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The Best Five Blocks in Detroit

If you live in Detroit, or even glanced at any random issue of the New York Times in the last five years, chances are good that you’ve heard of the great things happening in the city’s Downtown, Midtown and Corktown districts.  These neighborhoods are now, at long last, as hot as any trendy, hipster-infused area can be.

But despite what your friends tell you (even that guy who swears he was way into the City “first”), chances are you haven’t seen the best of what Detroit has to offer.  It’s an area whose feel is casually authentic. It’s got nothing to prove to you, but if you’re willing you’ll get it without even trying.  If you’re new to the city, or if you’re an old head that wants to appreciate something real, do yourself a favor and head towards the train station – and drive right past it.

The best five block stretch in the city of Detroit can be found at Bagley between 16th and 21st.  Why?  You’ve got to go and see for yourself.  But in the meantime, let me see what I can do to help…

Let’s start general and work down into the specific.  Ok here’s the Big Idea:  Cities can only be judged by the experiences they create.  Accepting that to be true, then few areas offer more of an authentically Detroit experience than Mexicantown.  It is a a great example of how a city of migrants and immigrants can forge something unique and beautiful in a dying town that once served as the throbbing heart of the Industrial Revolution.

And the heart of Mexicantown is the previously introduced Five Blocks of Bagley.  Anchored by Detroit’s oldest Mexican restaurant, Mexican Village, these five blocks offer everything a city experience should: Culture, Walkability, and Potential.


It’s not original or profound to posit that people crave connection.  That’s just basic.  It’s the basis of family, society and culture.  So what does it mean in this context?  When you walk these Five Blocks of Bagley, you feel firmly anchored in a continuum of social and commercial connections.  There’s nothing manufactured, marketed or packaged about it.  When you walk from the restaurant that’s existed for 60 years to the tiny Super Mercado to the vacant lot that once bent to the will of people long gone, you can’t help but appreciate the sense of place.  You leave knowing more, even if you didn’t speak a word or ask a question.  That’s culture.  You also learn that to appreciate it, you must experience it at ground level.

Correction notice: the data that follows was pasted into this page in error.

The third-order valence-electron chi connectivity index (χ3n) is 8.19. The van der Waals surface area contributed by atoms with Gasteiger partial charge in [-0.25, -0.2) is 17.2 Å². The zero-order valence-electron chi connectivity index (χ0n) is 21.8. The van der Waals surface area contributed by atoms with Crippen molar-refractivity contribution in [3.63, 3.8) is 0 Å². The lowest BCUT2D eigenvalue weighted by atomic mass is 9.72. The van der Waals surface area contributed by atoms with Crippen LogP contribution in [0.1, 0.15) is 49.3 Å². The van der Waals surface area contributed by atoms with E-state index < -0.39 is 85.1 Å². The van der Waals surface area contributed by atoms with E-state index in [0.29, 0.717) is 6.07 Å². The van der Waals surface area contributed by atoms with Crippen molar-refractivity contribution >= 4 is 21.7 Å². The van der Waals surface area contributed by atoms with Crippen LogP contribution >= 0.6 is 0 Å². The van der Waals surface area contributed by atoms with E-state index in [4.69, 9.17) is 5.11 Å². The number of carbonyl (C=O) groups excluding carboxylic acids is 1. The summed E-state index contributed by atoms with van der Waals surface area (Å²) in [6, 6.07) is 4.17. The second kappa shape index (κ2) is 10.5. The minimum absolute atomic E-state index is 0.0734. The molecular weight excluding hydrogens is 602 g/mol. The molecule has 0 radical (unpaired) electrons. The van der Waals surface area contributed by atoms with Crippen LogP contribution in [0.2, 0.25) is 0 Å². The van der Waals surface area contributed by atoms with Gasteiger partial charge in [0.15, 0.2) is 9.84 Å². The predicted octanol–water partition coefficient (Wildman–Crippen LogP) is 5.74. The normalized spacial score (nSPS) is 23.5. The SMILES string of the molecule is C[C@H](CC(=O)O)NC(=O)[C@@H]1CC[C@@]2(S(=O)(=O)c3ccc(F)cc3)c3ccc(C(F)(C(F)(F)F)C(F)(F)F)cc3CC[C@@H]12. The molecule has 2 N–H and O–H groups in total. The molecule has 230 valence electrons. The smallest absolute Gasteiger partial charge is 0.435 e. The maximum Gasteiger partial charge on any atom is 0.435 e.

Life is most rich when it proceeds at the pace of a stroll.  The Five Blocks allow you to jump back and forth between the Old World and the New, the African and the Latin, the abandoned and the renewed and from the savory to the sweet.  And you can do this in environment built for humans, not vehicles.


The Five Blocks of Bagley are unfinished.  There are areas that haven’t recovered from disinvestment and depopulation.  There are parking lots that were once buildings and should be again.  There are buildings that were built with the best of intentions but whose design and execution have failed us and themselves.  But in all, there is so, so much potential.  The best part of the Five Blocks of Bagley is that they are unfinished.  That creates a wonderful opportunity for the community to continue its conversation of growth and it also allows us to share in the secret.

Do yourself a favor, get out and find Bagley and 16th and start walking west.  And when you get to the end, turn around and do it once more.  You won’t regret it.

Experienced real estate consultant, scholar and visionary, Emery Matthews founded and serves as the principal of Detroit-based Real Estate Interests, LLC. Matthews has been a major player in the Detroit real estate landscape for more than a decade, regularly managing hundreds of millions of dollars worth of projects and investments. Real Estate Interests, LLC provides specialized consulting services designed to help guide companies through major changes and complex deals, managing assets and property, and advising decision makers. Matthews and his team are currently managing projects in Detroit and across the U.S. in the automotive, manufacturing and education spaces, while increasing their foothold in the rapidly growing Sub-Saharan African nations of South Africa, Ghana and Nigeria. A Detroit native, Matthews earned his bachelor’s degree from the University of Michigan and simultaneously earned a Juris Doctorate and Master’s of Business Administration degree from Harvard University. As a lifelong learner with a global vision, Matthews is fluent in German and currently working to improve his Chinese.